Adelita G. ORTEGA, Petitioner,
ED HORRELL & SON, (Earl E. Horrell, Administrator of the Estate of Ed Horrell, Deceased, and Earl E. Horrell) Respondent Employer, and The Industrial Commission of Arizona, Respondent Insurance Carrier.
[89 Ariz. 371] Shute & Elsing, Phoenix for petitioner.
Donald J. Morgan, Phoenix, for respondent Industrial Commission of Arizona, James D. Lester, Edward E. Davis, C. E. Singer, Jr., and Lorin G. Shelley, Phoenix, of counsel.
Petitioner seeks by certiorari to review the lawfulness of an award of the Industrial Commission of Arizona, respondent herein, denying her any benefits under her Widow's Claim for Compensation. At hearings before the Industrial Commission it appeared petitioner's deceased husband was before his death, ranch foreman for Ed Horrell & Son, also a respondent herein. It further appeared that on March 12, 1960, petitioner's decedent and his brother-in-law Frank Lavin, who also worked for respondent Horrell, set out for
Douglas in a car owned by Lavin's brother. The purpose of the trip was to return two part-time ranch hands to Douglas.
After depositing their passengers in Douglas about midnight, petitoner's decedent and Lavin went across the border to Agua Prieta where they spent some time in a bar, came back across the border and slept in the car. Lavin, the surviving witness, recalls nothing after going to sleep in the car until he found himself in the hospital shortly after the fatal accident, which occurred around noon, Sunday, March 13. Further relevant testimony disclosed that sometime after the accident, blood alcohol tests were taken of the decedent and Lavin and that Lavin had a reading of 0.16, and Ortega, 0.10. There was conflicting evidence as to whether decedent and Lavin attended a rodeo in Douglas on Sunday, March 13. However, since the employer indicated the men were free to spend the time between Saturday night and Monday morning as they pleased, the evidence regarding attendance at the rodeo is irrelevant to the question of whether the accident was employment-connected.
The sole question before this Court is whether decedent and Lavin were engaged in any activity connected with the business of the employer, i. e., in the course of employment, at the time of the fatal accident out of which petitoner's claim arises. Basically, two factors must be considered in resolving the principal question. The first factor relates to the conflicting evidence regarding the route choser by decedent[89 Ariz. 372] and Lavin on their return trip to Globe. The testimony indicated the return route they apparently chose was some 30 miles longer than the route taken on their trip from Globe to Douglas. The employer stated categorically, however, that he did not care which route was taken and would have paid for any mileage turned in. There was further conflicting testimony, sketchy at best, that the longer route was chosen because a portion of the shorter route was under construction. Even if the longer route was taken inadvertently it would not constitute an abandonment of the employment in the face of the employer's testimony that the men could take any route they desired and where the longer route was a reasonable way to get back to Globe. Strangely, there is no evidence whatsoever as to who was driving the car at the time of the accident.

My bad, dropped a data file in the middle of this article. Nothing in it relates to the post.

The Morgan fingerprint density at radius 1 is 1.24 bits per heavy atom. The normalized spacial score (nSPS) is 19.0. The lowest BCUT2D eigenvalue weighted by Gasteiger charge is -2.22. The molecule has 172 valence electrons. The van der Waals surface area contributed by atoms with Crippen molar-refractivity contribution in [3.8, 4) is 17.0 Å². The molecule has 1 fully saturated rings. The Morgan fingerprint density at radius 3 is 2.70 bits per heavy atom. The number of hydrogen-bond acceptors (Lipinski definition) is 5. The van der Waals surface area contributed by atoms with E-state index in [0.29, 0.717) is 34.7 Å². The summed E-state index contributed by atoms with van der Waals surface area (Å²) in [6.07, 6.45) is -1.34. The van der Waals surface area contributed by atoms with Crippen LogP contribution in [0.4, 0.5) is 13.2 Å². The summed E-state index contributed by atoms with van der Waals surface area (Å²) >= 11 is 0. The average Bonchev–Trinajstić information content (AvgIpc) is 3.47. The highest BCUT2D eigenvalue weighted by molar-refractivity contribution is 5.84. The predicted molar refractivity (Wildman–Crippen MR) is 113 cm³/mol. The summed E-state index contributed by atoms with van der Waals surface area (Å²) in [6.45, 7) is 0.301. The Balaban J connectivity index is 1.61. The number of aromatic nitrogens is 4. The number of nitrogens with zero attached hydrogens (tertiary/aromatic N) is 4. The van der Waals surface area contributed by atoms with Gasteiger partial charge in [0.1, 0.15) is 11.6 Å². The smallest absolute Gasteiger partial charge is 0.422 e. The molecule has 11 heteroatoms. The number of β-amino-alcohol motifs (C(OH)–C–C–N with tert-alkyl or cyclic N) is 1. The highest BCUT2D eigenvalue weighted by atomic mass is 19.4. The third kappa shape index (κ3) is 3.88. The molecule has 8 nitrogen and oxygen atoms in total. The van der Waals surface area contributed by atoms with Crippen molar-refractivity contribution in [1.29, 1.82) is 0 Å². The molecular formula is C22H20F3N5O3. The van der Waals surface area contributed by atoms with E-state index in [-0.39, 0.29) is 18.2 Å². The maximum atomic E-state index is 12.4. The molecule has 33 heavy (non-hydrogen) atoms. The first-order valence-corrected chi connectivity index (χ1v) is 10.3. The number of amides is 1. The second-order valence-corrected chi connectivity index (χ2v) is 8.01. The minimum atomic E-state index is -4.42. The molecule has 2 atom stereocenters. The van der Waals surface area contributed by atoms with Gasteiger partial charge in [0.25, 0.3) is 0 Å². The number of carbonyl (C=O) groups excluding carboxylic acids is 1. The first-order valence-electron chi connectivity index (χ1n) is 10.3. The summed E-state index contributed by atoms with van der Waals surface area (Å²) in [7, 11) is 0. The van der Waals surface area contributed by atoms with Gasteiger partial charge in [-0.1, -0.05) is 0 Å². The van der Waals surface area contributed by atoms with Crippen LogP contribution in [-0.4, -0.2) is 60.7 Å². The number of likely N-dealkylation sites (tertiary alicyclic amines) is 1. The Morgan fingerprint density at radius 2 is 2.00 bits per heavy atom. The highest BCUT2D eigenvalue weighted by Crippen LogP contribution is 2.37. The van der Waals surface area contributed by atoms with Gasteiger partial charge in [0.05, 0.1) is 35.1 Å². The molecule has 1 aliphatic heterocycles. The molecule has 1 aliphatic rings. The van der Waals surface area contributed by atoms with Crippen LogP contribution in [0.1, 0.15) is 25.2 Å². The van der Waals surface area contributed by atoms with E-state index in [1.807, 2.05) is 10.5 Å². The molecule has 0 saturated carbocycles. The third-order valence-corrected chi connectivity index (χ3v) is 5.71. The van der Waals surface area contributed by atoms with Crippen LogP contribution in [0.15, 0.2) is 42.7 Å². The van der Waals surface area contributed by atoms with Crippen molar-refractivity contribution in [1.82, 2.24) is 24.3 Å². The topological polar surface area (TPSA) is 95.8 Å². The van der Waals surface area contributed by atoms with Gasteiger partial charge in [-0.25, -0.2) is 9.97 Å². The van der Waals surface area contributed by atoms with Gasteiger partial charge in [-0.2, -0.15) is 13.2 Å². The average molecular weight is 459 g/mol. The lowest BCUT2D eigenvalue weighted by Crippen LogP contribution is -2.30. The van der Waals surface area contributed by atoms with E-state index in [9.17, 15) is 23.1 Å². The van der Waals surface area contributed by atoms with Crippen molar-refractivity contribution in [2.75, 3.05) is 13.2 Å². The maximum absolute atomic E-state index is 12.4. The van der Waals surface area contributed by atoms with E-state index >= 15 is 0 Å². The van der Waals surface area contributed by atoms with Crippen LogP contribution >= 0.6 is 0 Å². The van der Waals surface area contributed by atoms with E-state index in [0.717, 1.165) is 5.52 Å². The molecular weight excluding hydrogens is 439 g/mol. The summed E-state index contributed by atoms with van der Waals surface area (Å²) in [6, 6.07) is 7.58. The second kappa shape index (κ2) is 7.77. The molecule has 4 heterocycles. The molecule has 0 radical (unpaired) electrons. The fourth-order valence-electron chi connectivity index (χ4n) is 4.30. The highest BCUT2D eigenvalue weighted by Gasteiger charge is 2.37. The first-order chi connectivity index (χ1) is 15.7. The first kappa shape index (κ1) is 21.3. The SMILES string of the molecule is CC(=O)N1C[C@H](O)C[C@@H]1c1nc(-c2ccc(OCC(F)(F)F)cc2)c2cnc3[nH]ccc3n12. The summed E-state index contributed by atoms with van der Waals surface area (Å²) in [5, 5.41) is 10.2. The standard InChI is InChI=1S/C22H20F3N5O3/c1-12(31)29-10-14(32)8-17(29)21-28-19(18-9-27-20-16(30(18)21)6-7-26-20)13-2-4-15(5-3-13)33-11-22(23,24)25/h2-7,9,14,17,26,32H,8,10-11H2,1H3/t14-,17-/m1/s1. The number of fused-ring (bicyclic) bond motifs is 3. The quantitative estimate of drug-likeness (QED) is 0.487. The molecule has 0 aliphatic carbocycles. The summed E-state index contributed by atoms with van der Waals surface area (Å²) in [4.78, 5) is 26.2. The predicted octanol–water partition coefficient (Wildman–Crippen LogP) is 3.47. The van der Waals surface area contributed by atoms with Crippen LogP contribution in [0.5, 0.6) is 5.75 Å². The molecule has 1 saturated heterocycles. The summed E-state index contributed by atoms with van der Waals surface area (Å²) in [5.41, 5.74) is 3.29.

The remaining factor concerns the evidence that both men had been drinking sometime prior to the accident, as manifested by the blood alcohol tests performed on both men. This Court has stated that the Compensation Act of this state, A.R.S. § 23-901 et seq. does not make intoxication or careless or negligent acts, a bar to compensation. Simpkins v. State Banking Dept., 45 Ariz. 186, 192, 42 P.2d 47, 49; King v. Alabam's Freight Co., 38 Ariz. 205, 220, 298 P. 634, 639; cf. Sherrill & LaFollette v. Herring, 78 Ariz. 332, 336-337, 279 P.2d 907, 910. In the King case, the Court held that intoxication would only bar recovery when an '* * * employee * * * drinks * * * liquor to such an extent that he can no longer follow his employment * * *' [38 Ariz. 205, 298 P. 639.]
The record in the instant case shows that decedent and Lavin had been drinking shortly after midnight on Saturday, March 12. There is also testimony indicating that blood alcohol tests taken 11-12 hours later, shortly after the accident at about noon on Sunday, March 13, revealed a reading of 0.10 for decedent and 0.16 for Lavin. Exhibit A and the testimony relating to it indicate the accident occurred 18 miles west of Douglas. Assuming it took the men an hour to travel the 18-mile distance, they would have left the Douglas area no earlier than 11 a. m. Sunday, March 13th. There is no evidence that they were drinking in the period between 1 a. m. Sunday and the time of the accident at around noon on Sunday. The only evidence is that they were sleeping during the 9-10 hour interval. Moreover, the expert chemist testified that the reading of 0.10 would not have deprived decedent of the ability to recall his employer's instructions
and carry them out. The expert further testified that although a reading of 0.16 renders a person an unsafe driver, it would not indicate inability to operate a car. In view of this testimony and because of the lack of certainly regarding sobriety or [89 Ariz. 373] lack thereof at the time of the accident, we cannot say that the evidence warranted a conclusion that either man had drunk liquor to such an extent that he could no longer follow his employment.
Award set aside.
STRUCKMEYER, C. J., BERNSTEIN, V. C. J., and UDALL and ...